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From ATMs to the personal finance, online shopping to networkedinformation management, databases permeate every nook and cranny ofour highly-connected, information-intensive world. Databases havebecome so integral to the business environment that, nowadays,it’s next to impossible to stay competitive without theassistance of some sort of database technology—no matter whattype or size of business you run. But developing your own databasecan be very tricky. In fact, whether you want to keep records for asmall business or run a large e-commerce website, developing theright database system can be a major challenge. Which is where thisfriendly guide comes in.
From data modeling methods and development tools to Internetaccessibility and security, Database Development For Dummiesshows you, step-by-step, everything you need to know about buildinga custom system from the ground up. You’ll discover howto:
- Model data accurately
- Design a reliable functional database
- Deliver robust relational databases on time and on budget
- Build a user-friendly database application
- Put your database on the Web
In plain English, author Allen Taylor acquaints you with themost popular data modeling methods, and he shows you how tosystematically design and develop a system incorporating a databaseand one or more applications that operate on it. Important topicshe explores include:
- Understanding database architecture and how it has evolved
- Recognizing how database technology affects everyday life
- Using a structured approach to database development
- Creating an appropriate data model
- Developing a reliable relational design
- Understanding the complexities you’re likely to encounterin designing a database and how to simplify them
- Implementing your design using Microsoft Access 2000, SQLServer and other powerful database development tools
- Keeping your database secure
- Putting your database on the Internet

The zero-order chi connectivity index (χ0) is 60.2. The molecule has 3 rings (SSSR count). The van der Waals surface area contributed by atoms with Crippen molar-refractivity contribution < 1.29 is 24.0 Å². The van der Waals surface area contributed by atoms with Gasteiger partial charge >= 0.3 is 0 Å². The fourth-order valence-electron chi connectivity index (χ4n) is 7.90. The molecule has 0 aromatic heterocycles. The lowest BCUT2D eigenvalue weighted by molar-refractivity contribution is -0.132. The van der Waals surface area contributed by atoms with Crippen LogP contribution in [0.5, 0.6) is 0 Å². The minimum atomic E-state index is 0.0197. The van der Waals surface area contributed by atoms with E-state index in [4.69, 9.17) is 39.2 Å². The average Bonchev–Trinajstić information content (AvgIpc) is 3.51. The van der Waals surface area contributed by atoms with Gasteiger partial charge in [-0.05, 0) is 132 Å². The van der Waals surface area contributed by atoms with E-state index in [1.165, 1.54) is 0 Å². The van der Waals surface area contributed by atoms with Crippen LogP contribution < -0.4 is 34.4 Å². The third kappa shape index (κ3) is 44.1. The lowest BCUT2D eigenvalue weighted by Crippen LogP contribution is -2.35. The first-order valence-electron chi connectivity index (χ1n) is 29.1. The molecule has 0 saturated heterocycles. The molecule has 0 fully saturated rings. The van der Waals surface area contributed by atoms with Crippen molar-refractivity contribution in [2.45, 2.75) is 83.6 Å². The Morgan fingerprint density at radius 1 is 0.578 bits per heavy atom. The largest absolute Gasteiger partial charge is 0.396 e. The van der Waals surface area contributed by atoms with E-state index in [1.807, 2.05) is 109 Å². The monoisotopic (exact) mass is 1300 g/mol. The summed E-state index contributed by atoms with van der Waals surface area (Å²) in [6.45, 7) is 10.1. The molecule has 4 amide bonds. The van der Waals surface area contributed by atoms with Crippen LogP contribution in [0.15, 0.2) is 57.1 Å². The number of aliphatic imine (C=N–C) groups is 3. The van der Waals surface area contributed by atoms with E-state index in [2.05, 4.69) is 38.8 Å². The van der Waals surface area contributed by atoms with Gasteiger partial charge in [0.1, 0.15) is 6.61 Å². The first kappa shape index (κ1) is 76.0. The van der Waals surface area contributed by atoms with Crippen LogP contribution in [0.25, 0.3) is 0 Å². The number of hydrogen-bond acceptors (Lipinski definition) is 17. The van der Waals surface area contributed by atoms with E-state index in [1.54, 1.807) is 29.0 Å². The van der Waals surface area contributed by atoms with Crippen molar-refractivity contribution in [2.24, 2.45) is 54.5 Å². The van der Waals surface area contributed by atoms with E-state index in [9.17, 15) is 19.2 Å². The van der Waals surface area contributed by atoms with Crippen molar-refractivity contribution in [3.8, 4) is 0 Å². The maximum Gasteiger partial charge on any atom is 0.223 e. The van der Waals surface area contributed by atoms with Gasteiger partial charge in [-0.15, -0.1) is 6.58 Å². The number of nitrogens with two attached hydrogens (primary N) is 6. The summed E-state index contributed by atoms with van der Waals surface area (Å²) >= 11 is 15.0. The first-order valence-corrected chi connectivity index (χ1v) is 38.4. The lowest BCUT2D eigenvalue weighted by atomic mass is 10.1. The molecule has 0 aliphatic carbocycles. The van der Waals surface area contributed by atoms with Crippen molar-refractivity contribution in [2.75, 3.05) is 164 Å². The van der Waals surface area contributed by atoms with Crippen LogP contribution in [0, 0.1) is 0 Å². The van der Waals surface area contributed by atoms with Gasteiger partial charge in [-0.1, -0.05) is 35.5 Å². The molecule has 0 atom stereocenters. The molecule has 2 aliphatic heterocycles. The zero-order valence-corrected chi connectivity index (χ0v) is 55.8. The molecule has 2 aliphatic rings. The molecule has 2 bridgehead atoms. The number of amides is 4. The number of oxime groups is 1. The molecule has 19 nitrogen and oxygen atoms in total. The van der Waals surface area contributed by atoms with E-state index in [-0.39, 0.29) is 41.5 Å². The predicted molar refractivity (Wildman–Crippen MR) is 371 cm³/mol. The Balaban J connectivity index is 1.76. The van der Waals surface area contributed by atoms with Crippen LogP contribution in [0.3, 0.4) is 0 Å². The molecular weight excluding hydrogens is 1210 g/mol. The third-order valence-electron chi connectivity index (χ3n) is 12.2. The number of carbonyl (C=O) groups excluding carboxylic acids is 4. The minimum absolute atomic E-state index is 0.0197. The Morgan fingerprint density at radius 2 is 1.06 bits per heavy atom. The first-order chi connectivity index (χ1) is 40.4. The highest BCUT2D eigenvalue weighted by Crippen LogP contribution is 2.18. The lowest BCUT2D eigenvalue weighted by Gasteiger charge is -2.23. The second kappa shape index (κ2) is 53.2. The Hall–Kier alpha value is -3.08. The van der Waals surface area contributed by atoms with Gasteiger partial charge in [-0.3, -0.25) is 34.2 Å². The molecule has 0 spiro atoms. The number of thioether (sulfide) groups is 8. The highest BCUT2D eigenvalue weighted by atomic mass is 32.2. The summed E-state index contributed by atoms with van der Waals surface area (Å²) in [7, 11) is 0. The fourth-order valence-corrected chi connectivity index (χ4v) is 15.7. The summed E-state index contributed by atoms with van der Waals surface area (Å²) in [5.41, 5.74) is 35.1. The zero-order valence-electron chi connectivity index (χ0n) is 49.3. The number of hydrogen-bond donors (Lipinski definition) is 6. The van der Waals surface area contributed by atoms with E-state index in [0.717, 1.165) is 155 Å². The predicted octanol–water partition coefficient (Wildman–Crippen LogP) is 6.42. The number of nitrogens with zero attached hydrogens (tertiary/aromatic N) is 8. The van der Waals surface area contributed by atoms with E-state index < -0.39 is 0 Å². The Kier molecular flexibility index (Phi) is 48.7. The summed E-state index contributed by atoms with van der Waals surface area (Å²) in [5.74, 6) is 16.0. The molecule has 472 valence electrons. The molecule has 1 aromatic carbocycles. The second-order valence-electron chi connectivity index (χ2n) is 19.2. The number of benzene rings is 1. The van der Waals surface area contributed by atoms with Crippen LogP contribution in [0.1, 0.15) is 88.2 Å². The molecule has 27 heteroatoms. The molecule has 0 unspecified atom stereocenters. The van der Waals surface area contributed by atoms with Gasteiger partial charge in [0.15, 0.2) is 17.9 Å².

Today’s powerful, low-cost database development tools makeit possible for virtually anybody to create their own database. GetDatabase Development For Dummies and discover what it takesto design, develop and implement a sophisticated database systemtailored to you and your company’s current and future datastorage and management needs.
About the Author
Allen G. Taylor is a 28-year veteran of the computer industry and the author of 17 computer-related books, including SQL For Dummies. In addition to writing, he is a databaseconsultant and seminar leader in database design and application development. Allen lives withhis family on a small farm outside of Oregon City, Oregon.
Table of Contents
Introduction.About This Book.Who Should Read This Book?Foolish Assumptions.How This Book Is Organized.Part I: Basic Concepts.Part II: Data Modeling: What Should the Database Represent?Part III: Database Design.Part IV: Implementing a Database.Part V: Implementing a Database Application.Part VI: Using Internet Technology with Database.Part VII: The Part of Tens.Conventions Used in This Book.Icons Used in This Book.Where to Go From Here.Part I: Basic Concepts.Chapter 1: Database Processing.Chapter 2: Database Development.Part II: Data Modeling: What Should the Database Represent?Chapter 3: The Users' Model.Chapter 4: The Entity-Relationship Model.Chapter 5: The Semantic Object Model.Chapter 6: Determining What You Are Going to Do.Part III: Database Design.Chapter 7: The Relational Model.Chapter 8: Using an Entity-Relationship Model to Design aDatabase.Chapter 9: Using a Semantic Object Model to Design aDatabase.Part IV: Implementing a Database.Chapter 10: Using DBMS Tools to Implement a Database.Chapter 11: Addressing Bigger Problems with SQL Server 2000.Chapter 12: Using SQL to Implement a Database.Part V: Implementing a Database Application.Chapter 13: Using DBMS Tools to Implement a DatabaseApplication.Chapter 14: SQL and Database Applications.Part VI: Using Internet Technology with Database.Chapter 15: Database on Networks.Chapter 16: Database Security and Reliability.Chapter 17: Ten Rules to Remember When Creating a Database.Chapter 18: Ten Rules to Remember When Creating a DatabaseApplication.Glossary.Index.Book Registration Information.